Mate, why do you assume that if all missile capable states were 'stable democracies', there would be no chance of nuclear exchange? Is there some kind of logical connection between democracy (as far as that's even possible in modern nation states) and peaceful conduct on an international level? People in democracies (particularly representative democracies) are just as capable of being over-ridden or led into acts of war as people subject to any other form of government.

I mean, the idea that a democracy is necessarily going to form peaceful relations with other states is just an assumption.
posted by Sonny Jim at 1:47 PM on December 17, 2002


This system seems awfully re-active, not proactive the way we must be in the post 9/11 universe. It would cost less and be smarter to simply invade each country with these weapons and take them away, kill the leaders, and install stable democracies.
posted by cell divide at 1:53 PM on December 17, 2002


a missile defense system is still useful

Useful for what? Making money for the missile manufacturers? It's certainly not useful for missile defense.
posted by badstone at 1:55 PM on December 17, 2002


As one of our past presidents once said...

"Well, here we go again..."

And what did Ike have to say about the millitary/industrial complex?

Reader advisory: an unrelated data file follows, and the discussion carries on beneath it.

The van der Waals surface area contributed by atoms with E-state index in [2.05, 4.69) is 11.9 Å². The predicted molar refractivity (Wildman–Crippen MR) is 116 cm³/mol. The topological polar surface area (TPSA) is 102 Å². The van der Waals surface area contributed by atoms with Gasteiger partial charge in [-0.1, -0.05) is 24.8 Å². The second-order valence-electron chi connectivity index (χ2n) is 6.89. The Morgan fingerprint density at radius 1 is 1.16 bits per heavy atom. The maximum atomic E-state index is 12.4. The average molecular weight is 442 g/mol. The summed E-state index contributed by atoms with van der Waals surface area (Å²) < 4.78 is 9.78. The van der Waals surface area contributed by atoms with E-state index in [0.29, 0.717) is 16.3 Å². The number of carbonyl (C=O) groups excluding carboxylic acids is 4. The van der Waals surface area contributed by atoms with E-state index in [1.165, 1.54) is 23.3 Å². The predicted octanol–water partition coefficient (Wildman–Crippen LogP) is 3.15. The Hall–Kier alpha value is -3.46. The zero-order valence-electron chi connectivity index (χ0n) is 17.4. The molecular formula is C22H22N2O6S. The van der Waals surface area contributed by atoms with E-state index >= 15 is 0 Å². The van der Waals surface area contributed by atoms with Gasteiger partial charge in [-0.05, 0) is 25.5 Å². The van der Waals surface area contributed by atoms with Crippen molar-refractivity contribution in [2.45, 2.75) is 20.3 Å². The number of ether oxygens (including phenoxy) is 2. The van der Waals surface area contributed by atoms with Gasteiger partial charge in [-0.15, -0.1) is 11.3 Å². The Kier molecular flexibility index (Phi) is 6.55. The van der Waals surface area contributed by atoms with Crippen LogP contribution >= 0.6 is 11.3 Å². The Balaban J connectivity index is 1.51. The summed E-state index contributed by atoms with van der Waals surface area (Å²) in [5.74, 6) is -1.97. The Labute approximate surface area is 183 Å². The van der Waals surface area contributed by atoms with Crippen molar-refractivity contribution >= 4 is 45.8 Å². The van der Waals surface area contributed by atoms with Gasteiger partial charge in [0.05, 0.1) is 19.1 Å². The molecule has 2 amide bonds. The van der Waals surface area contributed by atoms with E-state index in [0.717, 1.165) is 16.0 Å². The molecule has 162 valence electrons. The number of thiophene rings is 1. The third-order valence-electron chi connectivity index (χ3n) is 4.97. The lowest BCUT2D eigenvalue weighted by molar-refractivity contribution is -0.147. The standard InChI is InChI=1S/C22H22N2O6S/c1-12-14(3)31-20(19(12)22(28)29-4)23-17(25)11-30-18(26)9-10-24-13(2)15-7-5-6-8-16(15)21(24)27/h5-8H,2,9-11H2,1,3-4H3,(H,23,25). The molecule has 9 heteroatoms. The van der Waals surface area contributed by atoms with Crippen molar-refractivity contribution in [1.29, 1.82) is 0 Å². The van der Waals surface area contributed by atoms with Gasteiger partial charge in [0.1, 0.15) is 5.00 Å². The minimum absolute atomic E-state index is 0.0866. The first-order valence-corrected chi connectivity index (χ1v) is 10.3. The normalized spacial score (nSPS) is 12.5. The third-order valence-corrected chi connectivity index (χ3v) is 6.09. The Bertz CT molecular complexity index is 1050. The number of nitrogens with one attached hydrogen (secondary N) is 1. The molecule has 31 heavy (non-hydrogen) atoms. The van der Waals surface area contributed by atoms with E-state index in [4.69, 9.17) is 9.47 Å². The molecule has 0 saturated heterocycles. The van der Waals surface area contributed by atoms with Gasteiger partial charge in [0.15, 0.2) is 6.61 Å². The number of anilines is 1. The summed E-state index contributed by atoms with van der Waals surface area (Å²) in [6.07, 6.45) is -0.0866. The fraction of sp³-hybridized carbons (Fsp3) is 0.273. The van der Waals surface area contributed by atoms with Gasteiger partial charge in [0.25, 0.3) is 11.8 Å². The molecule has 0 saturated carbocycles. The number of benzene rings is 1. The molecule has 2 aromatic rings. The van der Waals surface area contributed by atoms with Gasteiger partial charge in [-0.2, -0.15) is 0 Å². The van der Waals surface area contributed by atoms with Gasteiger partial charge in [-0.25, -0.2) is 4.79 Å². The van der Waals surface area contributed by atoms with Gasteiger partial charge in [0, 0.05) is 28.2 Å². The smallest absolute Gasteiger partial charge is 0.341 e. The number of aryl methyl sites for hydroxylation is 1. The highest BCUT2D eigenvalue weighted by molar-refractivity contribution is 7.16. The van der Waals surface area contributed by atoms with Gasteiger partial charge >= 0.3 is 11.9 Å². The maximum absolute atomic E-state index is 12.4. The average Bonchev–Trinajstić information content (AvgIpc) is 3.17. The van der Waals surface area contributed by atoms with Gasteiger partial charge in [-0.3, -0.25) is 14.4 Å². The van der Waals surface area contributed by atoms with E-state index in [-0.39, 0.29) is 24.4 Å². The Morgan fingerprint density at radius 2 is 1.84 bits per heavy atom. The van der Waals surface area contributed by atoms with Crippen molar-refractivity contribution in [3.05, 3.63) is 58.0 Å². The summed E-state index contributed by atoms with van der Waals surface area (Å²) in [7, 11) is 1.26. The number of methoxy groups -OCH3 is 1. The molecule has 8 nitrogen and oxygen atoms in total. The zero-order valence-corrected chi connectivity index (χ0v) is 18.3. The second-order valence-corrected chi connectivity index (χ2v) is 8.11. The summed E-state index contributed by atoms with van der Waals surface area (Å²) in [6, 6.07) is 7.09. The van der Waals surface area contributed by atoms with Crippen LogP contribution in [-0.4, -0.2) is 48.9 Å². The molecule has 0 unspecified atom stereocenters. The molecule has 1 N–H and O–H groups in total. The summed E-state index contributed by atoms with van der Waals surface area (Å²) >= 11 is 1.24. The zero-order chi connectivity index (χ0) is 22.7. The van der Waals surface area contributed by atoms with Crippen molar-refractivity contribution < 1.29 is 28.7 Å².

posted by Windopaene at 1:55 PM on December 17, 2002


Okay, I got it, now. Championships are won with good defense. So we're just blocking the development of other countries. We're in a game of ground acquisition (control of resource) and we have to block any possible configuration the enemy might throw at us. Of course, there's ground defense, where we dig in at the line, and penetrate in the middle to stop the rush of the opponent. And then there's zone defense on the receivers. We isolate them on the field, into coverage patterns that favor us. No, No, I know what to do. We'll run man-to-man where they know the game but our cowboys have more balls then their Indians. Yeah, we'll get burned, but all in all, we can take 'em.
posted by Wulfgar! at 1:58 PM on December 17, 2002


"Even though we were hit by box cutters, that doesn't preclude the possibiliity of an attack by missiles."